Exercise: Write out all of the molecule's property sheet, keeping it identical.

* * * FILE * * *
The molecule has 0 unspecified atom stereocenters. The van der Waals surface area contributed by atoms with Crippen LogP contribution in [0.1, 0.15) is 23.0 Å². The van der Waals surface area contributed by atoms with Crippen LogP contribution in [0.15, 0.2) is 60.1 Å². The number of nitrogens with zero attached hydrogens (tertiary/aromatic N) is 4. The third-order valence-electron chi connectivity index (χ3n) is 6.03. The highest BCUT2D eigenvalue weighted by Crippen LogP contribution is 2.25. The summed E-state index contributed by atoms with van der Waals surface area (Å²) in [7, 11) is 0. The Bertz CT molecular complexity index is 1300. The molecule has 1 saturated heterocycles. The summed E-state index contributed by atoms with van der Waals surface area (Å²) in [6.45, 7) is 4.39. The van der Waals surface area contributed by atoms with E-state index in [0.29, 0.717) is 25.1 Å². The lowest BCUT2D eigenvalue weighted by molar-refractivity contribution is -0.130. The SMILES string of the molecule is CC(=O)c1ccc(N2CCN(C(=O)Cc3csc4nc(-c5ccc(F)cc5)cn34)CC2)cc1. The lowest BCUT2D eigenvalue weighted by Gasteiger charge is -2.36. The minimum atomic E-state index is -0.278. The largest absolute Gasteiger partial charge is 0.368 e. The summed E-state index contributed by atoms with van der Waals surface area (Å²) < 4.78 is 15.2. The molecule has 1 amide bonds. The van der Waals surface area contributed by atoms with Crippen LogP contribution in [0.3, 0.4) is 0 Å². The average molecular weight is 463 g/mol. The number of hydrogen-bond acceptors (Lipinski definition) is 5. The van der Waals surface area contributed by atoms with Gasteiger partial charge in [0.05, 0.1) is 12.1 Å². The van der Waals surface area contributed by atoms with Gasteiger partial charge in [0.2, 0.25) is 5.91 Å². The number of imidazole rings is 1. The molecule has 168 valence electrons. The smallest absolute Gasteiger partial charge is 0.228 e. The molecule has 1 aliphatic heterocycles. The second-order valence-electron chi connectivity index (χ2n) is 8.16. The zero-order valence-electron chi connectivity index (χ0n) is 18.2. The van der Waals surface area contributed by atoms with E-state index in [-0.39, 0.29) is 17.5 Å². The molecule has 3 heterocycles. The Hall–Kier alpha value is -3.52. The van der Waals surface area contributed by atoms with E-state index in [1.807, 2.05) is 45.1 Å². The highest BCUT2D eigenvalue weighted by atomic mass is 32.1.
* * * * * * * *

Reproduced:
The molecule has 0 unspecified atom stereocenters. The van der Waals surface area contributed by atoms with Crippen LogP contribution in [0.1, 0.15) is 23.0 Å². The van der Waals surface area contributed by atoms with Crippen LogP contribution in [0.15, 0.2) is 60.1 Å². The number of nitrogens with zero attached hydrogens (tertiary/aromatic N) is 4. The third-order valence-electron chi connectivity index (χ3n) is 6.03. The highest BCUT2D eigenvalue weighted by Crippen LogP contribution is 2.25. The summed E-state index contributed by atoms with van der Waals surface area (Å²) in [7, 11) is 0. The Bertz CT molecular complexity index is 1300. The molecule has 1 saturated heterocycles. The summed E-state index contributed by atoms with van der Waals surface area (Å²) in [6.45, 7) is 4.39. The van der Waals surface area contributed by atoms with E-state index in [0.29, 0.717) is 25.1 Å². The lowest BCUT2D eigenvalue weighted by molar-refractivity contribution is -0.130. The SMILES string of the molecule is CC(=O)c1ccc(N2CCN(C(=O)Cc3csc4nc(-c5ccc(F)cc5)cn34)CC2)cc1. The lowest BCUT2D eigenvalue weighted by Gasteiger charge is -2.36. The minimum atomic E-state index is -0.278. The largest absolute Gasteiger partial charge is 0.368 e. The summed E-state index contributed by atoms with van der Waals surface area (Å²) < 4.78 is 15.2. The molecule has 1 amide bonds. The van der Waals surface area contributed by atoms with Crippen LogP contribution in [0.3, 0.4) is 0 Å². The average molecular weight is 463 g/mol. The number of hydrogen-bond acceptors (Lipinski definition) is 5. The van der Waals surface area contributed by atoms with Gasteiger partial charge in [0.05, 0.1) is 12.1 Å². The van der Waals surface area contributed by atoms with Gasteiger partial charge in [0.2, 0.25) is 5.91 Å². The number of imidazole rings is 1. The molecule has 168 valence electrons. The smallest absolute Gasteiger partial charge is 0.228 e. The molecule has 1 aliphatic heterocycles. The second-order valence-electron chi connectivity index (χ2n) is 8.16. The zero-order valence-electron chi connectivity index (χ0n) is 18.2. The van der Waals surface area contributed by atoms with E-state index in [-0.39, 0.29) is 17.5 Å². The molecule has 3 heterocycles. The Hall–Kier alpha value is -3.52. The van der Waals surface area contributed by atoms with E-state index in [1.807, 2.05) is 45.1 Å². The highest BCUT2D eigenvalue weighted by atomic mass is 32.1.